Call it the luck of the Dead, if you will, but here's a franchise that appears to have been especially well-managed, in the main. Since Sam Raimi's original trilogy concluded in the early 1990s, the Evil Dead series has given us a solid 2013 reboot, running through a similar neck of the woods with fresh faces and an improved budget, and - better yet - the gloriously splattery Ash vs. Evil Dead for cable TV, catching us up with Bruce Campbell's series talisman. Evil Dead Rise, which presents as a further reboot, hews closer to the former than the latter (it's not really going for laughs, which is both its strength and a limitation/flaw), but what it actually suggests above all else is what an Evil Dead movie might have looked like had the series been initiated within the studio system in that window of time separating The Exorcist from Poltergeist. It's some way slicker than anything Raimi signed his name to, the money it saves on actors having been spent elsewhere on sets and state-of-the-art sound design, but it's also more of an ordeal, in a way I fear is likely to scare newcomers (and possibly even some long-term fans) off. The lakeside opening is but mere feint, frontloaded action; the bulk of the movie takes place indoors, around an expensive-looking recreation of a tumbledown apartment block marked for imminent demolition. The focus is now on a tight but lopsided family unit: two sisters (Alyssa Sutherland, who could pass for Olivia Wilde, and Lily Sullivan, who could pass for Parker Posey), three kids, one of whom stumbles across that book with the Ed Gein cover and the outré illustrations (and, in this iteration, Venus flytrap-like binding, a del Toro-ish organic flourish) while exploring the basement in the wake of an earthquake. Of course opening it proves ill-advised: the wind redoubles, the camera does that low charge across the ground that Raimi encoded in the series' DNA, and we wind up with an Evil Dead movie in a setting just different enough from what's gone before to get at least the suits interested.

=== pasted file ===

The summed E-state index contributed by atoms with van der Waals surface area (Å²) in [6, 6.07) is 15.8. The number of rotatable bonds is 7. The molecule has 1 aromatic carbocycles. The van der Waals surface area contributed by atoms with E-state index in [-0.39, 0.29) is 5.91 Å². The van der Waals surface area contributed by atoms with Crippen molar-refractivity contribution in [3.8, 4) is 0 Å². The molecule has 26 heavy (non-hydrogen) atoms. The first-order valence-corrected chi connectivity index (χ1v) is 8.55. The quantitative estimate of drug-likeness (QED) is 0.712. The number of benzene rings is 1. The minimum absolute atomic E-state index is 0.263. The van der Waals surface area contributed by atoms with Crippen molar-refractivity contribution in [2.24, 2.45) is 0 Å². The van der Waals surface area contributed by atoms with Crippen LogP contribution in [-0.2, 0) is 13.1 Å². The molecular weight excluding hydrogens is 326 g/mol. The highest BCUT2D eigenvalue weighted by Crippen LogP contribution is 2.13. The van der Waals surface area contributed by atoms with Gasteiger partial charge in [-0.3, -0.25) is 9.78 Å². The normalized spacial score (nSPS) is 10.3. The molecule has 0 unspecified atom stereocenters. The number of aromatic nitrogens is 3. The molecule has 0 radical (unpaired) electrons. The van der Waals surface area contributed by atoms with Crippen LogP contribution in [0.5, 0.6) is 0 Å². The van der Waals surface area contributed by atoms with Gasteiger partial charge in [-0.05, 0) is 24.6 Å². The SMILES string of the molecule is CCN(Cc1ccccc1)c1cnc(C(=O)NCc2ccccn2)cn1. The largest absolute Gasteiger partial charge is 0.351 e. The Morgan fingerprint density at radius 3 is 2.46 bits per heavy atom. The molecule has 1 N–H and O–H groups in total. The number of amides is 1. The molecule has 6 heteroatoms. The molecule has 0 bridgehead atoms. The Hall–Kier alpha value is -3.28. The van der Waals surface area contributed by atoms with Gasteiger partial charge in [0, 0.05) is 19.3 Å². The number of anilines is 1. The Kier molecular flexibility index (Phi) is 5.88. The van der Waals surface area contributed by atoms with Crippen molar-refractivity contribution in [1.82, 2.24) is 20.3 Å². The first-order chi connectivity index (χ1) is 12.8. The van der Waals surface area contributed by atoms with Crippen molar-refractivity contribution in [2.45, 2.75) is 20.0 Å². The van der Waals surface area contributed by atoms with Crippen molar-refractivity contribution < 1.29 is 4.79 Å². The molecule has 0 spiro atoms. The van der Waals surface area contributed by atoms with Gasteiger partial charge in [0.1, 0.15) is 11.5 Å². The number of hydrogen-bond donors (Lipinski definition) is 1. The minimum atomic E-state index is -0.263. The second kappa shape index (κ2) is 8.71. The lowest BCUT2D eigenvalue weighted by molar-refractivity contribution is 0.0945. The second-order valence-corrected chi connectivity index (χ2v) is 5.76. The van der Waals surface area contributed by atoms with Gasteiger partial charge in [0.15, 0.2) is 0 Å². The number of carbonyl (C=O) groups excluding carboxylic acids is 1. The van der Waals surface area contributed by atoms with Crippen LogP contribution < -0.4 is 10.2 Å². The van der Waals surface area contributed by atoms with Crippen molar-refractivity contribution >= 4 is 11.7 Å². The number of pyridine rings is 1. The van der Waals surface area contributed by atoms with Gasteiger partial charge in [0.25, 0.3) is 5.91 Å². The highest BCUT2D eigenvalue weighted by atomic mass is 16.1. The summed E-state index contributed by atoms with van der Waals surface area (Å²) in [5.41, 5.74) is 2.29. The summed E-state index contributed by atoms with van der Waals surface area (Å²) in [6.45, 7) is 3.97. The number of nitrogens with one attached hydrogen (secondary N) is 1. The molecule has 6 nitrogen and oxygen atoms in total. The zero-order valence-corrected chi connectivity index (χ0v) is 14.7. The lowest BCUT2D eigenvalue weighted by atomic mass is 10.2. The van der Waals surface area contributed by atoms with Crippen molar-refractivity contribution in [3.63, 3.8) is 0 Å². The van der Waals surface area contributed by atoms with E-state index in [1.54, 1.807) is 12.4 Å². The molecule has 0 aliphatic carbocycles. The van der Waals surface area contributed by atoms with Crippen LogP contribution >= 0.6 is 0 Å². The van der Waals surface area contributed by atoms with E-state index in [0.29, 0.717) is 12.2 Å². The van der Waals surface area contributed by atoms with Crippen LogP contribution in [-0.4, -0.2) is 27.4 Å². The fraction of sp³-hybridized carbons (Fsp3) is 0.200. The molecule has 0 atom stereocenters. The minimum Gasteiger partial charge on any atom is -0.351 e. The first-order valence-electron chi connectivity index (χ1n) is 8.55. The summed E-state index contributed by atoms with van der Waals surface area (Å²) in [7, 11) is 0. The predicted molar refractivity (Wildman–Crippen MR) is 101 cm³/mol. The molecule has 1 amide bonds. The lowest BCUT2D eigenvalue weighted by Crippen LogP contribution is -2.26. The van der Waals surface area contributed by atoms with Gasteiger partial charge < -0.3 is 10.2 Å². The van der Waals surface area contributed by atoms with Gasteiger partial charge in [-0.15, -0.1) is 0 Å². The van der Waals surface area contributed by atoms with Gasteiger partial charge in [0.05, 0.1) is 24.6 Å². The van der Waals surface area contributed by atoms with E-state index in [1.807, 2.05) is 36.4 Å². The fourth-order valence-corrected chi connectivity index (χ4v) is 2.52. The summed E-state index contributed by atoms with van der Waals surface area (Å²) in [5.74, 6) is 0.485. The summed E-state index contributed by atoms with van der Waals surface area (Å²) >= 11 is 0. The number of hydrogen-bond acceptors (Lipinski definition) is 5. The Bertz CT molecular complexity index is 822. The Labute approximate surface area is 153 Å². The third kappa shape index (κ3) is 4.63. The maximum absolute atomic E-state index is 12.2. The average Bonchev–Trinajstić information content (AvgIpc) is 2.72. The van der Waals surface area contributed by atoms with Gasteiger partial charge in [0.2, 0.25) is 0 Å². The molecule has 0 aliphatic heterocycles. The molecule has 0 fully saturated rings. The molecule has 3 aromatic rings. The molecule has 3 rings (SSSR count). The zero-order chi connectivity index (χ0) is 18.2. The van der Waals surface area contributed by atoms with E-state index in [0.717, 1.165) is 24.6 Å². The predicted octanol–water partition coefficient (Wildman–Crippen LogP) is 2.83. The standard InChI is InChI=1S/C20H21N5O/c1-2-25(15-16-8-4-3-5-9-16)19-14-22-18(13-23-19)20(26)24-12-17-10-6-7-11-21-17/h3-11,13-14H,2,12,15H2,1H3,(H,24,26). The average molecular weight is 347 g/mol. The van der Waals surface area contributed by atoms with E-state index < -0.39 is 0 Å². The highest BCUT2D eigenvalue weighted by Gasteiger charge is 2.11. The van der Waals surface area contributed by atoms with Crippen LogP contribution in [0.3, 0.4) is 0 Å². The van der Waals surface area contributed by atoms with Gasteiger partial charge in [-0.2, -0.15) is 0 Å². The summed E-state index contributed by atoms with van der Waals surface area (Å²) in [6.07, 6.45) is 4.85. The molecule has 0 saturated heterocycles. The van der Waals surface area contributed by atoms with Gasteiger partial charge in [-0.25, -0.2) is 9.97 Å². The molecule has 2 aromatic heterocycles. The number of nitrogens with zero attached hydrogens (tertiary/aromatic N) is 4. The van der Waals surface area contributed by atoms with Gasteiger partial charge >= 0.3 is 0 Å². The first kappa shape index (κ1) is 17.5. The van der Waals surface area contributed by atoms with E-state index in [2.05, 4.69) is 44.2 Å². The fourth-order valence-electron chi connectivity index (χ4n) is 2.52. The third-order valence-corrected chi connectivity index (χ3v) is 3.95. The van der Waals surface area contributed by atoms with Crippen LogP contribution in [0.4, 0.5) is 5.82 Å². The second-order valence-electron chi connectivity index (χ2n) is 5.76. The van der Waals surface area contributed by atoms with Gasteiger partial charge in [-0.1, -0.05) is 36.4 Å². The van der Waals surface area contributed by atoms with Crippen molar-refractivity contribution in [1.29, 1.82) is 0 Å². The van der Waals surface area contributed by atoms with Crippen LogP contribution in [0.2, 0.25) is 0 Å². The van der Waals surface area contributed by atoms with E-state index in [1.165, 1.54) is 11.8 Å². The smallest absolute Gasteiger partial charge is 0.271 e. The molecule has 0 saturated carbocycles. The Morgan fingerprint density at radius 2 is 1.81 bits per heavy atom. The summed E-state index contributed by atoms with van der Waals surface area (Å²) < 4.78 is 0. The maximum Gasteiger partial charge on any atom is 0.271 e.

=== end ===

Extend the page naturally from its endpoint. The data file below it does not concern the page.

The writer-director is the Irishman Lee Cronin, and the film is at its strongest early on, when demonstrating what Cronin learnt on his impressive 2019 breakthrough The Hole in the Ground. The opening half-hour sets up a promisingly gnarly, fraying set of relationships - and that earthquake generates another, literal rupture - while pulling the franchise in the direction of a new dynamic. Instead of Raimi's solitary, indomitable, overburdened and underqualified hero - and don't forget Campbell was just about all the series could afford back then - we now have a group of concerned women of various ages attempting to pull one another out of the void. Pity, then, that the second half only makes one wonder what the point of this extended set-up was. The film doesn't get any deeper for it; the women are allowed flickers of personality, but mostly remain empty vessels, to be possessed, bashed about and finally reduced to offal. Carnage takes priority over character development. If you're showing up purely for that, you'll be fine, but even here, it's clear there's been some kind of trade-off. Bringing the Evil Deads indoors ups the intensity, while losing the wildness and fun. Cronin evidently has the technical clout, keeping his widescreen frames busy, and his details (flies on eyeballs, cheesegraters on legs) suggest very precise storyboarding. Yet he hasn't as yet got Raimi's flair and showmanship. Instead, Evil Dead Rise finds itself possessed by a deadening fanboy seriousness that expects to elicit applause for having the characters chant "dead by dawn" at a pivotal juncture, and for engineering the kind of slavishly obvious Kubrick homage for which critics used to deduct stars back in the day. Points for spraying multiplex screens with more grue than they've witnessed for many years; points off for being so grimly mechanical about it.
Evil Dead Rise is now playing in cinemas nationwide.